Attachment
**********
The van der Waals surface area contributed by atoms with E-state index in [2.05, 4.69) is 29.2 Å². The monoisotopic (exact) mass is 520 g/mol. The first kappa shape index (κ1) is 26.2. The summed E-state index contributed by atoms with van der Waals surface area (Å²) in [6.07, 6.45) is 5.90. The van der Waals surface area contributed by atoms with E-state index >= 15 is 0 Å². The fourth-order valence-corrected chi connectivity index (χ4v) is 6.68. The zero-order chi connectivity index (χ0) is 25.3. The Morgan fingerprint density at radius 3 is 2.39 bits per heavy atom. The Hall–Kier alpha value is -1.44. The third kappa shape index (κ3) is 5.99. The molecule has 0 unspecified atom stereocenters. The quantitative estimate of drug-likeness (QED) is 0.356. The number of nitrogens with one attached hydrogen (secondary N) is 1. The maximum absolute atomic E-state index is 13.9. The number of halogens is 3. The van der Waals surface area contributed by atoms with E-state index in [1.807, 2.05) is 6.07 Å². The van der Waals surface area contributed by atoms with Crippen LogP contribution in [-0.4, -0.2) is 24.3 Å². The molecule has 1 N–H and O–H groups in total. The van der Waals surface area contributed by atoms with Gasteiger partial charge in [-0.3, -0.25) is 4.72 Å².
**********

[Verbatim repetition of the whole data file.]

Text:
The van der Waals surface area contributed by atoms with E-state index in [2.05, 4.69) is 29.2 Å². The monoisotopic (exact) mass is 520 g/mol. The first kappa shape index (κ1) is 26.2. The summed E-state index contributed by atoms with van der Waals surface area (Å²) in [6.07, 6.45) is 5.90. The van der Waals surface area contributed by atoms with E-state index >= 15 is 0 Å². The fourth-order valence-corrected chi connectivity index (χ4v) is 6.68. The zero-order chi connectivity index (χ0) is 25.3. The Morgan fingerprint density at radius 3 is 2.39 bits per heavy atom. The Hall–Kier alpha value is -1.44. The third kappa shape index (κ3) is 5.99. The molecule has 0 unspecified atom stereocenters. The quantitative estimate of drug-likeness (QED) is 0.356. The number of nitrogens with one attached hydrogen (secondary N) is 1. The maximum absolute atomic E-state index is 13.9. The number of halogens is 3. The van der Waals surface area contributed by atoms with E-state index in [1.807, 2.05) is 6.07 Å². The van der Waals surface area contributed by atoms with Crippen LogP contribution in [-0.4, -0.2) is 24.3 Å². The molecule has 1 N–H and O–H groups in total. The van der Waals surface area contributed by atoms with Gasteiger partial charge in [-0.3, -0.25) is 4.72 Å².